The 6,000 passengers and crew aboard the Costa Smeralda cruise ship can breathe a sigh of relief: they can finally disembark after a passenger of Chinese nationality who had been sick was diagnosed with the flu – not the new coronavirus that originated in Wuhan, China.
The cruise line confirmed that Italian health authorities had diagnosed the passenger, a 54-year-old woman, with the common flu, a person familiar with the situation but not authorized to speak publicly, told USA TODAY.
The entire ship had been in lockdown in Civitavecchia for most of the day Thursday as they waited for the initial results of tests carried out by a medical team from Rome’s Lazzaro Spallanzani National Institute for Infectious Diseases.
News of the quarantine came on the same day that the World Health Organization declared coronavirus a global emergency. Thursday also saw the confirmation of the first U.S. case of human-to-human transmission of the virus.
The source added that the cruise line has amended the Smeralda’s itinerary as a result of the day lost to the quarantine. The Smeralda will skip Friday’s planned port call in La Spezia and remain docked in Civitavecchia, about 50 miles northwest of Rome, until Friday evening before heading back to Savona, Italy, for disembarkation.
The woman and her traveling companion reportedly boarded the ship on Jan. 25 in Savona, and she developed a fever and had difficulty breathing, according to the source.
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Because the ship had operated under a sanitary protocol to isolate the sick passengers, none of the passengers or crew were allowed to disembark until the test results came back, the source said.
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What is a sanitary protocol?
Costa Cruises’ sanitary protocol steps, which are under the auspices of the Italian health authorities, are unclear. But for U.S. vessels, the Centers for Disease Control procedure for suspected cases of influenza-like illnesses (people with a fever over 100℉ and a cough or sore throat) is to notify the ship infirmary as soon as possible and isolate the sick passenger or crew member in their cabin until at least 24 hours after their fever dissipates.
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If the sick person must leave the cabin, he or she is advised to and stay at least six feet from other people and wear a surgical mask (or cover the nose and mouth with tissues if no masks are available).
If it becomes necessary to take the person to a hospital, the facility should be warned in advance of the patient’s arrival.
After disembarking, the CDC recommends that the sick individual remain at home or a hotel near the port until at least 24 hours after their fever breaks before traveling on further.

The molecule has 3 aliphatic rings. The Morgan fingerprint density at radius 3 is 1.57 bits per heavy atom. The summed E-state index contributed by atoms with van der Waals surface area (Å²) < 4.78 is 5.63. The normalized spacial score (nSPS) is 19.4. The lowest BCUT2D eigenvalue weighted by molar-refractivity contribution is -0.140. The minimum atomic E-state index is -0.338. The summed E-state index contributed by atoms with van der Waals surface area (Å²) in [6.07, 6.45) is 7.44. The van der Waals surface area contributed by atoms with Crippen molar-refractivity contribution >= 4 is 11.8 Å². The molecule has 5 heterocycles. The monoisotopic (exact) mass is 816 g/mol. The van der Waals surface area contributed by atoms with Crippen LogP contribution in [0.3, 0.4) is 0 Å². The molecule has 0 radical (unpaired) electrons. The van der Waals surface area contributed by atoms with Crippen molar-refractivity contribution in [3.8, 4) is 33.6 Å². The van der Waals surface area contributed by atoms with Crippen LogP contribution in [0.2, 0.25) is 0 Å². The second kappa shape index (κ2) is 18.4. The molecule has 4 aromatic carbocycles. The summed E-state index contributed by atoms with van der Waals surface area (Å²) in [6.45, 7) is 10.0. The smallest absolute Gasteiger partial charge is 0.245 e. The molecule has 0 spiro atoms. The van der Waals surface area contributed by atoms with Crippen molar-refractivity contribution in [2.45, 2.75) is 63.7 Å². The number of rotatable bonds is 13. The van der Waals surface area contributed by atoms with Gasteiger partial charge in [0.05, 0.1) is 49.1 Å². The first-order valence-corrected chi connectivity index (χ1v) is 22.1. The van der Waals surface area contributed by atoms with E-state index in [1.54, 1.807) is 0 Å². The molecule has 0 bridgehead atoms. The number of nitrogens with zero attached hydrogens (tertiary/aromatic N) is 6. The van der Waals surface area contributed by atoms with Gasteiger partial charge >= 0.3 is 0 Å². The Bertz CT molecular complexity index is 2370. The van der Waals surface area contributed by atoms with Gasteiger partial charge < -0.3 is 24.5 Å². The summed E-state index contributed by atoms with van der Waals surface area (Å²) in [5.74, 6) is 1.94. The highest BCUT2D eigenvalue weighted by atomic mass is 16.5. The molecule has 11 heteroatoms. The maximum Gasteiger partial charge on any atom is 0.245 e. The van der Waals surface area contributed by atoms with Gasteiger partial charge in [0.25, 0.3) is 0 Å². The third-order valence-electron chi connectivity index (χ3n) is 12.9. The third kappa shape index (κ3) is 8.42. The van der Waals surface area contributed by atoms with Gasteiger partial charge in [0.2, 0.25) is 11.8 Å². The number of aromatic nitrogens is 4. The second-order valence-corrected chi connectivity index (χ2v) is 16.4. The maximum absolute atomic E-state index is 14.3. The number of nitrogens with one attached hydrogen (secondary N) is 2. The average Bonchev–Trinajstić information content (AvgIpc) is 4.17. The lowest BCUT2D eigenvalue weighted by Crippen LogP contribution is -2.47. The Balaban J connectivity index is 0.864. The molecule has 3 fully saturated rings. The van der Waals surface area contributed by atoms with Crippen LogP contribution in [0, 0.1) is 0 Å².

Passengers and crew who come into contact with the sick person are advised to monitor their own health for up to five days after exposure.
Costa cancels nine China cruises out of coronavirus concerns
Costa, which is owned by Carnival, has already canceled nine different sailings to China.
Since Jan. 20, there have been 7,700 cases of coronavirus reported worldwide, and 170 people have died from the illness, according to Chinese officials.
So far, there have been five confirmed cases in the United States: two in California and one in Illinois, Arizona and Washington State, respectively.
Europe has 10 confirmed cases: five in France, four in Germany and one in Finland.
Meanwhile, Russian Prime Minister Mikhail Mishustin has signed a decree closing his country’s 2,600-mile-long border with China, Sputnik News, a domestic media outlet, and the Associated Press reported Thursday. All train traffic between the two countries was also stopped Thursday, except for one train connecting Moscow and Beijing.
According to the Centers for Disease Control, the list of countries outside of China and the U.S. with confirmed cases includes Australia, Cambodia, Canada, France, Germany, Japan, Malaysia, Nepal, Sri Lanka, Singapore, Thailand, South Korea, the United Arab Emirates and Vietnam.
WHO declares coronavirus a global health emergency
On Thursday afternoon, the World Health Organization declared coronavirus a global emergency, reversing their call from a week ago. A week ago, there were 800 diagnosed cases in China and 25 dead; now there are 7,7111 confirmed cases and more than 170 dead. Three are 98 cases in 18 countries.
“The main reason for this declaration is not because of what is happening in China, but because of what is happening in other countries,” said Tedros Adhanom Ghebreyesus, director-general of the WHO.
A week ago, the WHO said it hadn’t seen any human-to-human transmission outside of China. Now the first U.S. case of human-to-human transmission has been confirmed. The husband of the second diagnosed U.S. case – a Chicago woman who returned from Wuhan, China on Jan. 13 – has developed symptoms despite not having traveled there with her. Both are hospitalized.
“We understand this may be concerning, but based on what we know now, our assessment remains that the immediate risk to the American public is low,” said Robert Redfield, director of the U.S. Centers for Disease Control and Prevention.
Upon returning from Beijing, The WHO’s chief of emergencies, Michael Ryan, estimated the death rate of the new virus at 2% but said the figure was very preliminary. With fluctuating numbers of cases and deaths, scientists are only able to produce a rough estimate of the fatality rate, and it’s likely many milder cases of the virus are being missed.
In comparison, the SARS virus killed about 10% of the people it infected. The new virus is from the coronavirus family, which includes those that can cause the common cold as well as more serious illnesses such as SARS and MERS.
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